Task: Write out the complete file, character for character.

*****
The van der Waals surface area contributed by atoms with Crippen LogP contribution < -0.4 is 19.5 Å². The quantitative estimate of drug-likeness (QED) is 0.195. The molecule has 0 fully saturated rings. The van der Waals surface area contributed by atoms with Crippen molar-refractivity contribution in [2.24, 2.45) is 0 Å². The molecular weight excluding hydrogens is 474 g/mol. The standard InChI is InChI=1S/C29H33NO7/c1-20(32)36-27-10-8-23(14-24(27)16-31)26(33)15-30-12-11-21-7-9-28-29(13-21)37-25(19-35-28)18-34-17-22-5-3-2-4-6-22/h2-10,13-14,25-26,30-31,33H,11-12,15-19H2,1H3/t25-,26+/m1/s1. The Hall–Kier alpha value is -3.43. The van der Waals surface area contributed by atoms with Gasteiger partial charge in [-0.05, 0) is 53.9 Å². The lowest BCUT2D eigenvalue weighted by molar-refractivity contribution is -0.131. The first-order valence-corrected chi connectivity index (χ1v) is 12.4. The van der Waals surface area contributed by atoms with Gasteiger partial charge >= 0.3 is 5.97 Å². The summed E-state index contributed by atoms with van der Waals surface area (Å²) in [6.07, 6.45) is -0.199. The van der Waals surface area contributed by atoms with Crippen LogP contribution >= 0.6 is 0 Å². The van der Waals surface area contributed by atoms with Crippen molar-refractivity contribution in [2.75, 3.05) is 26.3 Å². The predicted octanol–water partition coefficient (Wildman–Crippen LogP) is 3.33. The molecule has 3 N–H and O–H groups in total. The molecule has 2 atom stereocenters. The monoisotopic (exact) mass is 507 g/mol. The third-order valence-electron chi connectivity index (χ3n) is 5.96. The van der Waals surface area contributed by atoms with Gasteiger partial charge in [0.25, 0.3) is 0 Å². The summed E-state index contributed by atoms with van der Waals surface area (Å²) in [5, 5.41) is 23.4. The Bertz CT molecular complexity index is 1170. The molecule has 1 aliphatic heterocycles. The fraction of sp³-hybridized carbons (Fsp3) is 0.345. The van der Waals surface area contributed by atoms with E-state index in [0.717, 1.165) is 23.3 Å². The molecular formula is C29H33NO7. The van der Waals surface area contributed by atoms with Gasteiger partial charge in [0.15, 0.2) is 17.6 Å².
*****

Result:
The van der Waals surface area contributed by atoms with Crippen LogP contribution < -0.4 is 19.5 Å². The quantitative estimate of drug-likeness (QED) is 0.195. The molecule has 0 fully saturated rings. The van der Waals surface area contributed by atoms with Crippen molar-refractivity contribution in [2.24, 2.45) is 0 Å². The molecular weight excluding hydrogens is 474 g/mol. The standard InChI is InChI=1S/C29H33NO7/c1-20(32)36-27-10-8-23(14-24(27)16-31)26(33)15-30-12-11-21-7-9-28-29(13-21)37-25(19-35-28)18-34-17-22-5-3-2-4-6-22/h2-10,13-14,25-26,30-31,33H,11-12,15-19H2,1H3/t25-,26+/m1/s1. The Hall–Kier alpha value is -3.43. The van der Waals surface area contributed by atoms with Gasteiger partial charge in [-0.05, 0) is 53.9 Å². The lowest BCUT2D eigenvalue weighted by molar-refractivity contribution is -0.131. The first-order valence-corrected chi connectivity index (χ1v) is 12.4. The van der Waals surface area contributed by atoms with Gasteiger partial charge >= 0.3 is 5.97 Å². The summed E-state index contributed by atoms with van der Waals surface area (Å²) in [6.07, 6.45) is -0.199. The van der Waals surface area contributed by atoms with Crippen LogP contribution >= 0.6 is 0 Å². The van der Waals surface area contributed by atoms with Crippen molar-refractivity contribution in [2.75, 3.05) is 26.3 Å². The predicted octanol–water partition coefficient (Wildman–Crippen LogP) is 3.33. The molecule has 3 N–H and O–H groups in total. The molecule has 2 atom stereocenters. The monoisotopic (exact) mass is 507 g/mol. The third-order valence-electron chi connectivity index (χ3n) is 5.96. The van der Waals surface area contributed by atoms with Gasteiger partial charge in [0.25, 0.3) is 0 Å². The summed E-state index contributed by atoms with van der Waals surface area (Å²) in [5, 5.41) is 23.4. The Bertz CT molecular complexity index is 1170. The molecule has 1 aliphatic heterocycles. The fraction of sp³-hybridized carbons (Fsp3) is 0.345. The van der Waals surface area contributed by atoms with E-state index in [0.717, 1.165) is 23.3 Å². The molecular formula is C29H33NO7. The van der Waals surface area contributed by atoms with Gasteiger partial charge in [0.15, 0.2) is 17.6 Å².